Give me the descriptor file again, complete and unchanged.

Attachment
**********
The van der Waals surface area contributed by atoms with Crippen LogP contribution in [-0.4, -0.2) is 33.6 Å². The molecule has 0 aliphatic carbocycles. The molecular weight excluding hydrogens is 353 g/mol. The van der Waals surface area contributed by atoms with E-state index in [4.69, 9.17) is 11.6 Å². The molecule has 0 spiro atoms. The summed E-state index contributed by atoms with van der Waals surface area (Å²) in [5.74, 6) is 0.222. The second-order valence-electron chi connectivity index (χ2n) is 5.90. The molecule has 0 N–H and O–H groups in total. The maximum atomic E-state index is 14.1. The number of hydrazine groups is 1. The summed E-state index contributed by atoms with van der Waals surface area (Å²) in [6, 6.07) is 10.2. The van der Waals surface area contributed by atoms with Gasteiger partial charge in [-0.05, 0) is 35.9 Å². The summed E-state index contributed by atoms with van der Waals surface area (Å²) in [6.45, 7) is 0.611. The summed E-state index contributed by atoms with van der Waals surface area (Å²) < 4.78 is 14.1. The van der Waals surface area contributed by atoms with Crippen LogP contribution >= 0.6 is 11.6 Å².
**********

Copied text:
The van der Waals surface area contributed by atoms with Crippen LogP contribution in [-0.4, -0.2) is 33.6 Å². The molecule has 0 aliphatic carbocycles. The molecular weight excluding hydrogens is 353 g/mol. The van der Waals surface area contributed by atoms with E-state index in [4.69, 9.17) is 11.6 Å². The molecule has 0 spiro atoms. The summed E-state index contributed by atoms with van der Waals surface area (Å²) in [5.74, 6) is 0.222. The second-order valence-electron chi connectivity index (χ2n) is 5.90. The molecule has 0 N–H and O–H groups in total. The maximum atomic E-state index is 14.1. The number of hydrazine groups is 1. The summed E-state index contributed by atoms with van der Waals surface area (Å²) in [6, 6.07) is 10.2. The van der Waals surface area contributed by atoms with Gasteiger partial charge in [-0.05, 0) is 35.9 Å². The summed E-state index contributed by atoms with van der Waals surface area (Å²) in [6.45, 7) is 0.611. The summed E-state index contributed by atoms with van der Waals surface area (Å²) < 4.78 is 14.1. The van der Waals surface area contributed by atoms with Crippen LogP contribution >= 0.6 is 11.6 Å².